Testing's Role in the Software Configuration Management Process

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Summary:
In this article, the authors cover how testing can support any SCM environment and how testing can be part of the SCM process. They outline at patterns, roles, automation, and the never-ending search for simplicity.

Some CM practitioners object to placing an emphasis on testing when discussing software configuration management, believing that testing is the domain of a quality assurance organization and developers. Such a perspective, while traditional, is flawed, as the goals of the QA, SCM, and development processes are all closely connected. QA engineers are concerned with identifying what they are testing and being able to reproduce results. As SCM engineers, we want to be able to verify that configurations are valid.

Testing is essential for agile configuration environments and, perhaps, for any configuration management environment.

Best Practices, Attitudes and Principles 


We will start with some thoughts on last month's theme of best practices, as we consider testing to be one.

Many people think the term “best practice” means one specific practice is better than all the rest for a particular problem. We believe that it was intended to mean that it is one of many best practice solutions, even for a given problem. This also involves the things that repeatedly prove themselves to work better than many initial or naive solutions. This doesn't mean that each one is the absolute best at what it does, but rather that each is proven to be the best among the other options that had been tried at the time.



Agility and Feedback


Agile software development practices are based on feedback and adjustment. Testing is one way of providing feedback, and the agile practice of continuous integration (CI), supported by testing is a key feedback mechanism. Paul Duvall's book, Continuous Integration, explains that your CI build can not only tell you if the software compiles, but can also give you test results, metrics on, among other things, test coverage, and serve as a window into the overall quality of the system.  The right kinds of tests enable those using the SCM process to assign some sort of quality metric to a configuration. The trick is figuring out what the right kinds of tests are.

Attitude and Principles 


An important point is the attitude and way in which we go about our jobs of developing software or managing configurations.

Continuous improvement (or “kaizen” from in Japanese) is an elegant expression of some powerful ideas (from http://en.wikipedia.org/wiki/Kaizen) :

To be most effective kaizen must operate with three principles in place:

  • Consider both the process and the results so that actions to achieve effects are made apparent;
  • Systemic thinking of the whole process and not just what is immediately in view (i.e., big picture, not solely the narrow view) in order to avoid creating problems elsewhere in the process; and
  • A learning, non-judgmental, non-blaming approach and intent will allow the re-examination of the assumptions that resulted in the current process.

While kaizen (often associated with the Toyota Production System) usually delivers small improvements, the culture of continual aligned small improvements and standardization yields large results in the form of compound productivity improvement. There is a need to be aware of what we are doing and the effects of it, which brings a different quality of approach, and allows us to question current practices and seek to improve them.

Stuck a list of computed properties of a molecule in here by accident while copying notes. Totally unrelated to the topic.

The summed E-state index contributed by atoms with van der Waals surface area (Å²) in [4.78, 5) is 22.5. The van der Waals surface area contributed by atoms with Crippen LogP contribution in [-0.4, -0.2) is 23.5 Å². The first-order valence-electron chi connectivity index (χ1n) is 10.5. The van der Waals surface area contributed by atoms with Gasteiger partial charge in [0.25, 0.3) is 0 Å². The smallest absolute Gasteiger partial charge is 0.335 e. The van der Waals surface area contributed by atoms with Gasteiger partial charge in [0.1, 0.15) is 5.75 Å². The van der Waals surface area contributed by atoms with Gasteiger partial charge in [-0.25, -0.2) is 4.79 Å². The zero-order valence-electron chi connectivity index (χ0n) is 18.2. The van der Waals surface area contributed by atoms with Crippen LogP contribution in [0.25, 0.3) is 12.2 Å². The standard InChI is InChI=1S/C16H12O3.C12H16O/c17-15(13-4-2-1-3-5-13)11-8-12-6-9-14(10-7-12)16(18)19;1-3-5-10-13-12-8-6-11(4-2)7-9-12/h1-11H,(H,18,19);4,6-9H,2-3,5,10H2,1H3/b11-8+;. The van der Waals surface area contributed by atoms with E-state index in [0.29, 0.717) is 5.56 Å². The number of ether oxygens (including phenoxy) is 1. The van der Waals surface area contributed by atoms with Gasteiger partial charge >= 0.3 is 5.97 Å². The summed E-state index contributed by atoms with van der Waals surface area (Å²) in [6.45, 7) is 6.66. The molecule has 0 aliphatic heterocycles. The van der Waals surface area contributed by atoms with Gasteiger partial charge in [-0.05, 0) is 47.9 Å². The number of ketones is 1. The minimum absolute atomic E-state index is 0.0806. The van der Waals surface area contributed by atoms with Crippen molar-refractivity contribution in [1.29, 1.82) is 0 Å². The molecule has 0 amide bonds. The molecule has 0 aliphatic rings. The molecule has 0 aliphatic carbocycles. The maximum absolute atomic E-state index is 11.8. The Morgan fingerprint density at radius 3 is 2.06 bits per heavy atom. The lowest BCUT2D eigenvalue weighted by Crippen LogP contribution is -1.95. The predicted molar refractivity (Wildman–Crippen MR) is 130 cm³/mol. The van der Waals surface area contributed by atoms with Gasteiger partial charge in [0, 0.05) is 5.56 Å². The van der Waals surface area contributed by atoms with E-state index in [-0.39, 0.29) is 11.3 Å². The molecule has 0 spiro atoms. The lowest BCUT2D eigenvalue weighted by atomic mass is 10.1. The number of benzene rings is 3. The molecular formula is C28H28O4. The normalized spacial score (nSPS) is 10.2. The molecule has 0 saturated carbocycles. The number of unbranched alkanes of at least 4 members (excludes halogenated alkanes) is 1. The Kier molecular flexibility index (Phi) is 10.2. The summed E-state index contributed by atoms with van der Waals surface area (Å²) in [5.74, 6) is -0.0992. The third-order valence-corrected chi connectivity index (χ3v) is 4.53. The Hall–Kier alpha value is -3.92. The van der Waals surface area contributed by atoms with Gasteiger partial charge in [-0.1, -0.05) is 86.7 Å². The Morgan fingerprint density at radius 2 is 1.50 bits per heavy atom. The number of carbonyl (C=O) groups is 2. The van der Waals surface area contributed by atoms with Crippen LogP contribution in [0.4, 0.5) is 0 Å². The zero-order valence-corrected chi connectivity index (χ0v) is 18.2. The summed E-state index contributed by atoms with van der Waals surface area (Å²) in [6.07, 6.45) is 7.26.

This attitude and approach will lead us both to consider and adopt appropriate patterns and also to implement them in such a way that we can measure and improve (or even discard them if they turn out to be inappropriate for our particular requirements).

About the author

Brad Appleton's picture Brad Appleton

Brad Appleton is a software CM/ALM solution architect and lean/agile development champion at a large telecommunications company. Currently he helps projects and teams adopt and apply lean/agile development and CM/ALM practices and tools. He is coauthor of the bookSoftware Configuration Management Patterns, a columnist in The CM Journal and The Agile Journal at CMCrossroads.com, and a former section editor for The C++ Report. You can read Brad's blog at blog.bradapp.net.

About the author

Steve Berczuk's picture Steve Berczuk

Steve Berczuk is a Principal Engineer and Scrum Master at Fitbit. The author of Software Configuration Management Patterns: Effective Teamwork, Practical Integration, he is a recognized expert in software configuration management and agile software development. Steve is passionate about helping teams work effectively to produce quality software. He has an M.S. in operations research from Stanford University and an S.B. in Electrical Engineering from MIT, and is a certified, practicing ScrumMaster. Contact Steve at steve@berczuk.com or visit berczuk.com and follow his blog at blog.berczuk.com.

About the author

Robert Cowham's picture Robert Cowham

Robert Cowham has long been interested in software configuration management while retaining the attitude of a generalist with experience and skills in many aspects of software development. A regular presenter at conferences, he authored the Agile SCM column within the CM Journal together with Brad Appleton and Steve Berczuk. His day job is as Services Director for Square Mile Systems whose main focus is on skills and techniques for infrastructure configuration management and DCIM (Data Center Infrastructure Management) - applying configuration management principles to hardware documentation and implementation as well as mapping ITIL services to the underlying layers.

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